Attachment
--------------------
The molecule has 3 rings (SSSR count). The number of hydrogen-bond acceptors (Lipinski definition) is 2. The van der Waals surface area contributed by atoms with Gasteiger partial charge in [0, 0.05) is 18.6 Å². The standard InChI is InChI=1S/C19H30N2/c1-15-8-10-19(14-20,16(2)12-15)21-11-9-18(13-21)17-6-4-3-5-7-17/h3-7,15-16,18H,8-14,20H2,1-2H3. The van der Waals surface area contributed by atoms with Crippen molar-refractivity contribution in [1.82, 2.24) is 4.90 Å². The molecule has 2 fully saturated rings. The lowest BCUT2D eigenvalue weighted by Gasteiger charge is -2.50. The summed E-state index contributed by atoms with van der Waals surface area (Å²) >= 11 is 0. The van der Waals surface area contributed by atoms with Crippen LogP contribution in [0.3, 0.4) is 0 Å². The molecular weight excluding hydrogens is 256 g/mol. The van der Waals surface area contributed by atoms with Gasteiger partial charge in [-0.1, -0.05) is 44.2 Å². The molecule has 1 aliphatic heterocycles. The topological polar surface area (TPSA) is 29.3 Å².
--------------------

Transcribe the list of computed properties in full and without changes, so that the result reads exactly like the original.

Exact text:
The molecule has 3 rings (SSSR count). The number of hydrogen-bond acceptors (Lipinski definition) is 2. The van der Waals surface area contributed by atoms with Gasteiger partial charge in [0, 0.05) is 18.6 Å². The standard InChI is InChI=1S/C19H30N2/c1-15-8-10-19(14-20,16(2)12-15)21-11-9-18(13-21)17-6-4-3-5-7-17/h3-7,15-16,18H,8-14,20H2,1-2H3. The van der Waals surface area contributed by atoms with Crippen molar-refractivity contribution in [1.82, 2.24) is 4.90 Å². The molecule has 2 fully saturated rings. The lowest BCUT2D eigenvalue weighted by Gasteiger charge is -2.50. The summed E-state index contributed by atoms with van der Waals surface area (Å²) >= 11 is 0. The van der Waals surface area contributed by atoms with Crippen LogP contribution in [0.3, 0.4) is 0 Å². The molecular weight excluding hydrogens is 256 g/mol. The van der Waals surface area contributed by atoms with Gasteiger partial charge in [-0.1, -0.05) is 44.2 Å². The molecule has 1 aliphatic heterocycles. The topological polar surface area (TPSA) is 29.3 Å².